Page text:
In 2004, Eduardo Saverin registered a business in Massechusets. The company was registered as “The Facebook Inc.” This is a story that we’re all familiar with: a Harvard sophomore Mark Zuckerberg built a website that has taken the world by storm. This is the story that was told to Savern’s investors. He said that Facebook was changing the world. He said that it was used by the hundreds of millions. There’s just one problem. Zuckerberg and the website never existed. Today, the Securities and Exchange Commision has released documents after an investigation detailing a long running Ponzi scheme that ends with valueless stock being sold to the general public.
At first the scheme was easy. The Facebook was an exclusive site. He told his investors that only Harvard students could use the site, and that’s why the investors couldn’t see it. In order to raise more money, Saverin had to convince investors that the site was growing. He continued the story, acting like it was open to other colleges, and then high schools. This ploy got him further, but at some point, in order to keep the investment money flowing, he had to open the fake site to the public.
This is where the scheme got much more complicated for Saverin. Once open to the public, his investors wanted to join the site that didn’t exist. Saverin hired a team of developers in India to put together a basic functioning website. He then used Mechanical Turk to create tons of fake users in the database. This was just enough to convince the investors that The Facebook was legit. Some questioned why they couldn’t see any information from the claimed millions of other users. He told them that they could only see content and profile information from their “friends”. This was the start of social media as we know it.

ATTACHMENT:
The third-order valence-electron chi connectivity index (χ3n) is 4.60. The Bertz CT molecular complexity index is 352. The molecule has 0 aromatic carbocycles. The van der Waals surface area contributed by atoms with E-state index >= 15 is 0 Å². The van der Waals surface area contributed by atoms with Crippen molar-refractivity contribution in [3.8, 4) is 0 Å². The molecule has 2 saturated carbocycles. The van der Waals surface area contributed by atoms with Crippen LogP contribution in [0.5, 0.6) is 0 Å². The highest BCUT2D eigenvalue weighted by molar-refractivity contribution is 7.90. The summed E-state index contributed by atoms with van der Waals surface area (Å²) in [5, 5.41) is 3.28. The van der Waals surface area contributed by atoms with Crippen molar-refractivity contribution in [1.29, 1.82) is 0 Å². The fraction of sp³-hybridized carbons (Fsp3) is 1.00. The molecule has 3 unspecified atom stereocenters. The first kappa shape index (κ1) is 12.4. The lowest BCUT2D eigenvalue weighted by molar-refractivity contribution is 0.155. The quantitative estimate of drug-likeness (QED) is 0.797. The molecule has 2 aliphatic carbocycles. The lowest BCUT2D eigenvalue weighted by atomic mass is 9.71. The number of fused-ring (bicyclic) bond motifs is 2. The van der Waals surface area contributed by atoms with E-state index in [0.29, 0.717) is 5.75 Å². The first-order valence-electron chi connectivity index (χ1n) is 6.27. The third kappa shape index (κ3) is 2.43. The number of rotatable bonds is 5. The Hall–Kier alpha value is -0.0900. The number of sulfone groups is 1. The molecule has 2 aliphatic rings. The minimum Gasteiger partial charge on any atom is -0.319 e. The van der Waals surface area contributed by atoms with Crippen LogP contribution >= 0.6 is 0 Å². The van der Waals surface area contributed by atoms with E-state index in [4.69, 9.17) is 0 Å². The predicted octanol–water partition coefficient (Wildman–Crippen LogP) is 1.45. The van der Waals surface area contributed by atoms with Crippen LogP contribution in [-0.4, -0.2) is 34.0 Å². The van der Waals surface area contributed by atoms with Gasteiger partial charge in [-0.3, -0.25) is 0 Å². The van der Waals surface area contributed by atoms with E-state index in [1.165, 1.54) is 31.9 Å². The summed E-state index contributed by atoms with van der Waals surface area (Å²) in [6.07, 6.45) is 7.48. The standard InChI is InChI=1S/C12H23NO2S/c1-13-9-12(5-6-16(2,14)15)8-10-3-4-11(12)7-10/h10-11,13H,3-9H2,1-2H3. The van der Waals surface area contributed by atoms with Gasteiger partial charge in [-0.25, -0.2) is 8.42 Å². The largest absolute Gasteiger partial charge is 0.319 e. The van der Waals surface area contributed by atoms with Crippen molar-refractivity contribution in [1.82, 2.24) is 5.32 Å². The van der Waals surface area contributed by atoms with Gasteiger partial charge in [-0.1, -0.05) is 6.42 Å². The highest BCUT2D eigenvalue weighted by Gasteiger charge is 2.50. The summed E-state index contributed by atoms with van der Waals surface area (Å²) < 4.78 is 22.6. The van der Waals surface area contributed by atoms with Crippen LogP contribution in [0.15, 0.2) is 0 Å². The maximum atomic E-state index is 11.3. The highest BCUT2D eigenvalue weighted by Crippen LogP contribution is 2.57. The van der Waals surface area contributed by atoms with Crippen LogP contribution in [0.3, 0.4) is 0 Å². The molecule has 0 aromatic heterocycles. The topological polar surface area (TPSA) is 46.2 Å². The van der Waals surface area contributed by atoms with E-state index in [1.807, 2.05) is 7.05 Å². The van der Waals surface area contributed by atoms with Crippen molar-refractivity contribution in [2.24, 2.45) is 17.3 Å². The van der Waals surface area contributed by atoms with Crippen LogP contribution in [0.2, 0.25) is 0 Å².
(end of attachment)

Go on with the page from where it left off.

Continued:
The developers had left the website open to the public and a few people started signing up for the website. Worried that people might find out that the website was only a sham, he started hiring cheap foreign labor to play the part of the new users’ friends. They would spy on the friends of the users that were joining and create fake profiles and content for those people. Even today, Facebook only has about 2,000 users, and their friends’ activity is being written by non-english speaking people, which explains all the bad grammar and misspellings.
Eduardo Saverin fled the United States years ago and continued to run this scheme. He just renounced his citizenship and his whereabouts are unknown, but the FBI would like to know any information you may have. With the release of the SEC’s investigation, Facebook’s stock is expected to plummet, as Facebook has no real assets. Mockcrunch has placed a target price of $0.01 and a SELL rating on FB.